And so it has come round again – one more year has come and gone and you are probably feeling like you blinked and missed it. Before all the well meaning resolutions roll round you should take a moment to take stock of the things you have done or should have done this year to improve your finances in order to give yourself a clearer picture of what you want out of 2019.
1. Paid off your debt – or at least tried
This is your standard good advice and it goes for both short-term debt like credit cards, and longer-term debt like student loans.
Not only is being debt free good for your sanity, but it also impacts your credit rating. Furthermore, when you are not paying hundreds of pounds a month to cover debt payments, you free up that income to funnel into savings or investments.
2. Added to your pension
Your pension matters; it matters a lot. And, whilst there are numerous opinions out there on what and how you should be saving in order to retire before you’re totally exsanguinated, all agree that it should definitely be a priority. There is no ‘get rich late’ alternative to starting young and saving throughout your life.
3. Saved money
On the topic of ‘get rich quick’ solutions, there is also no alternative for putting money aside into savings on a regular basis. Even automating only a small amount of savings each week soon adds up to a hefty amount.
Ideally you’ll have topped up your emergency (or safety net) fund that should stand at the equivalent of about 3-6 months of all your outgoing expenses. This is designed to cover you in case anything happens such as losing your job or long-term illness.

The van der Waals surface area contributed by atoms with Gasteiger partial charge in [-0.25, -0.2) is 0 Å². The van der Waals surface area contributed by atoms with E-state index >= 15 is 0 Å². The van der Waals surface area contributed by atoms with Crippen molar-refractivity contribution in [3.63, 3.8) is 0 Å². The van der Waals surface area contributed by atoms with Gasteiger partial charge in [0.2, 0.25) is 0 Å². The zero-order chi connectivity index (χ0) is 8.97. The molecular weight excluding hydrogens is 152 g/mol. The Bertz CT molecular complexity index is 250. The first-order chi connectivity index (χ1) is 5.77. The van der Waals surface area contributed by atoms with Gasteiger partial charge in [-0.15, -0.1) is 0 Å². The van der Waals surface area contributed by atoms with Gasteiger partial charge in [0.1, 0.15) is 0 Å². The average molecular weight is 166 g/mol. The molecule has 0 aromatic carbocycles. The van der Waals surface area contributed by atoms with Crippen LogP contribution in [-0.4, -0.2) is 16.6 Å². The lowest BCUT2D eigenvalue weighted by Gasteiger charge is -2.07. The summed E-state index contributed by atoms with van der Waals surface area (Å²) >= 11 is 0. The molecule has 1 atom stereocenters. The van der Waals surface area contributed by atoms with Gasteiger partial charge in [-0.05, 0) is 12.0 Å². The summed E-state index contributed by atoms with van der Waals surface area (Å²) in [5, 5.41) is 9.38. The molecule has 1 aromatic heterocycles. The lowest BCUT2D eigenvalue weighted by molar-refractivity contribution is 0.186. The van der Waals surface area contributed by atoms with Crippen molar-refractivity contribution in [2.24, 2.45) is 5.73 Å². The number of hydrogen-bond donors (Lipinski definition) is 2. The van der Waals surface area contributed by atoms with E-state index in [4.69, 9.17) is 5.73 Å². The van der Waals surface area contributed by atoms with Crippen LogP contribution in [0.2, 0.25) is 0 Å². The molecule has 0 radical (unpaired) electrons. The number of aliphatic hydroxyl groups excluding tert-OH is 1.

Then you should also have a short-term savings fund for separate expenses like holidays or car repairs. This will stop you dipping into your emergency fund and is useful for saving for short-term goals.
4. Educated yourself
It’s common knowledge that we really aren’t taught enough financial education at school. As useful as it was to learn how to find the hypotenuse of a triangle, it would also have been helpful to learn about compound interest and credit ratings. Because of this educational oversight it’s up to you to learn the basics for yourself.
This includes not only how to create a budget or use a credit card, but also how and why to invest your money in different options.
It takes time and patience, and potentially some initial costs in order to speak to a financial advisor, but it is worth it in the end to be fully educated in all the different ways you can make your money grow.
5. Learned to live below your means
Living below your means is a sure fire way of sticking to a budget. Not only does it mean you avoid being a slave of the paycheque-to-paycheque cycle; it also means you have income leftover to invest or save.
Learning to do this is a financial habit that will stand you in good stead throughout your life. Being able to prioritise your spending so that you do not exceed your income means that you will not be pulled into spending money on unnecessary items.
6. Figured out what you want to do next
This doesn’t mean you need to have your whole life figured out. Rather, it means you have a clear idea of what you want to do in the next year. By doing this you will be able to set yourself a realistic budget. You will also have clear short-term savings goals that you can run in parallel to your long term ones – such as your pension.
If, for example, you are looking to get a new job you will know exactly what your new income will need to be in order to meet your ambitions. Alternatively, if you know you have a big event ahead such a wedding or a house purchase, then you will give yourself time to plan thoroughly and avoid last minute costs pushing you into expensive credit card debt.